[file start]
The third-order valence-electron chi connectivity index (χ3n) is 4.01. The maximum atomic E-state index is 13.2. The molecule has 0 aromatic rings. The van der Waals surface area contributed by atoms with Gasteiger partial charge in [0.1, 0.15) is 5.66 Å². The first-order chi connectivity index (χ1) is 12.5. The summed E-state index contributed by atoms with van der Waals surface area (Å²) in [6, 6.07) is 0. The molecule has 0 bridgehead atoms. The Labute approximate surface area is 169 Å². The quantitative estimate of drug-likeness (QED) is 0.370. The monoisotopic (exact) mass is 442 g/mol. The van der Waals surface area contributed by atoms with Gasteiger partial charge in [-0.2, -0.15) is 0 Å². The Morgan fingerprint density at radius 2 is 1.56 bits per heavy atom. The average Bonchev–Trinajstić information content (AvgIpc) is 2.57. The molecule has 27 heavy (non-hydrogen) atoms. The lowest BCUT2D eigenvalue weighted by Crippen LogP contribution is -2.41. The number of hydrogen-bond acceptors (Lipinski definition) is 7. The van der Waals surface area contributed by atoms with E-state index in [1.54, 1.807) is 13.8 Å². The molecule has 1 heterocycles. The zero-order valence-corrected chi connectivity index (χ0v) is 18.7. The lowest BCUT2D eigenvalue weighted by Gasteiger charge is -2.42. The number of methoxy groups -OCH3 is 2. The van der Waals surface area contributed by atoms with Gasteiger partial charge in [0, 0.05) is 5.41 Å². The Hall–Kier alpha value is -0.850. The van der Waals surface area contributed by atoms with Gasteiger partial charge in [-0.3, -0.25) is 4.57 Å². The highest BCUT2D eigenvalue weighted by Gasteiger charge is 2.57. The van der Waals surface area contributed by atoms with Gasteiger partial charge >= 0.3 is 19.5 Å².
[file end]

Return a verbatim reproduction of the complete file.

The third-order valence-electron chi connectivity index (χ3n) is 4.01. The maximum atomic E-state index is 13.2. The molecule has 0 aromatic rings. The van der Waals surface area contributed by atoms with Gasteiger partial charge in [0.1, 0.15) is 5.66 Å². The first-order chi connectivity index (χ1) is 12.5. The summed E-state index contributed by atoms with van der Waals surface area (Å²) in [6, 6.07) is 0. The molecule has 0 bridgehead atoms. The Labute approximate surface area is 169 Å². The quantitative estimate of drug-likeness (QED) is 0.370. The monoisotopic (exact) mass is 442 g/mol. The van der Waals surface area contributed by atoms with Gasteiger partial charge in [-0.2, -0.15) is 0 Å². The Morgan fingerprint density at radius 2 is 1.56 bits per heavy atom. The average Bonchev–Trinajstić information content (AvgIpc) is 2.57. The molecule has 27 heavy (non-hydrogen) atoms. The lowest BCUT2D eigenvalue weighted by Crippen LogP contribution is -2.41. The number of hydrogen-bond acceptors (Lipinski definition) is 7. The van der Waals surface area contributed by atoms with E-state index in [1.54, 1.807) is 13.8 Å². The molecule has 1 heterocycles. The zero-order valence-corrected chi connectivity index (χ0v) is 18.7. The lowest BCUT2D eigenvalue weighted by Gasteiger charge is -2.42. The number of methoxy groups -OCH3 is 2. The van der Waals surface area contributed by atoms with Gasteiger partial charge in [0, 0.05) is 5.41 Å². The Hall–Kier alpha value is -0.850. The van der Waals surface area contributed by atoms with Gasteiger partial charge in [-0.3, -0.25) is 4.57 Å². The highest BCUT2D eigenvalue weighted by Gasteiger charge is 2.57. The van der Waals surface area contributed by atoms with Gasteiger partial charge >= 0.3 is 19.5 Å².